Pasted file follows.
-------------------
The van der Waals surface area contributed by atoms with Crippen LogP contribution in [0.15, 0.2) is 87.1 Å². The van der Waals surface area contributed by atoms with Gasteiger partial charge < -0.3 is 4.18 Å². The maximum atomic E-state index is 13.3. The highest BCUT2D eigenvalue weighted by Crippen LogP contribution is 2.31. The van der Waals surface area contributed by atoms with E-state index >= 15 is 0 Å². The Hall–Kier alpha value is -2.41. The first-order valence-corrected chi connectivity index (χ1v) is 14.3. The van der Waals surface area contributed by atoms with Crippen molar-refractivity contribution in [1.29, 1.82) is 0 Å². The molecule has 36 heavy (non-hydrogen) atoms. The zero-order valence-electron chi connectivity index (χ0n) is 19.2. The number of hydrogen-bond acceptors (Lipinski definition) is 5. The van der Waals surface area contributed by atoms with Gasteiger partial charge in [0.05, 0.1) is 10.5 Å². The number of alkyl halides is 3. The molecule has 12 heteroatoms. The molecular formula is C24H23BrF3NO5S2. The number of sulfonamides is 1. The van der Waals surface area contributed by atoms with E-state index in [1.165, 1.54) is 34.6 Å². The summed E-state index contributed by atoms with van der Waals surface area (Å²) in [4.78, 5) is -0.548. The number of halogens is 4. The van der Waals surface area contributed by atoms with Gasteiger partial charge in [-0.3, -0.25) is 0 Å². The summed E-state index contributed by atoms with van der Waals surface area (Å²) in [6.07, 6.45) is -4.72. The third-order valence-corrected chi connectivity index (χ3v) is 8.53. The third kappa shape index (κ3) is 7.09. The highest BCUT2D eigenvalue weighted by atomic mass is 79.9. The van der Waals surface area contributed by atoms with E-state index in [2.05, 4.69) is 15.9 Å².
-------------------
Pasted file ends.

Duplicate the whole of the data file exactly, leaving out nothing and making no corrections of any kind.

The van der Waals surface area contributed by atoms with Crippen LogP contribution in [0.15, 0.2) is 87.1 Å². The van der Waals surface area contributed by atoms with Gasteiger partial charge < -0.3 is 4.18 Å². The maximum atomic E-state index is 13.3. The highest BCUT2D eigenvalue weighted by Crippen LogP contribution is 2.31. The van der Waals surface area contributed by atoms with E-state index >= 15 is 0 Å². The Hall–Kier alpha value is -2.41. The first-order valence-corrected chi connectivity index (χ1v) is 14.3. The van der Waals surface area contributed by atoms with Crippen molar-refractivity contribution in [1.29, 1.82) is 0 Å². The molecule has 36 heavy (non-hydrogen) atoms. The zero-order valence-electron chi connectivity index (χ0n) is 19.2. The number of hydrogen-bond acceptors (Lipinski definition) is 5. The van der Waals surface area contributed by atoms with Gasteiger partial charge in [0.05, 0.1) is 10.5 Å². The number of alkyl halides is 3. The molecule has 12 heteroatoms. The molecular formula is C24H23BrF3NO5S2. The number of sulfonamides is 1. The van der Waals surface area contributed by atoms with E-state index in [1.165, 1.54) is 34.6 Å². The summed E-state index contributed by atoms with van der Waals surface area (Å²) in [4.78, 5) is -0.548. The number of halogens is 4. The van der Waals surface area contributed by atoms with Gasteiger partial charge in [-0.3, -0.25) is 0 Å². The summed E-state index contributed by atoms with van der Waals surface area (Å²) in [6.07, 6.45) is -4.72. The third-order valence-corrected chi connectivity index (χ3v) is 8.53. The third kappa shape index (κ3) is 7.09. The highest BCUT2D eigenvalue weighted by atomic mass is 79.9. The van der Waals surface area contributed by atoms with E-state index in [2.05, 4.69) is 15.9 Å².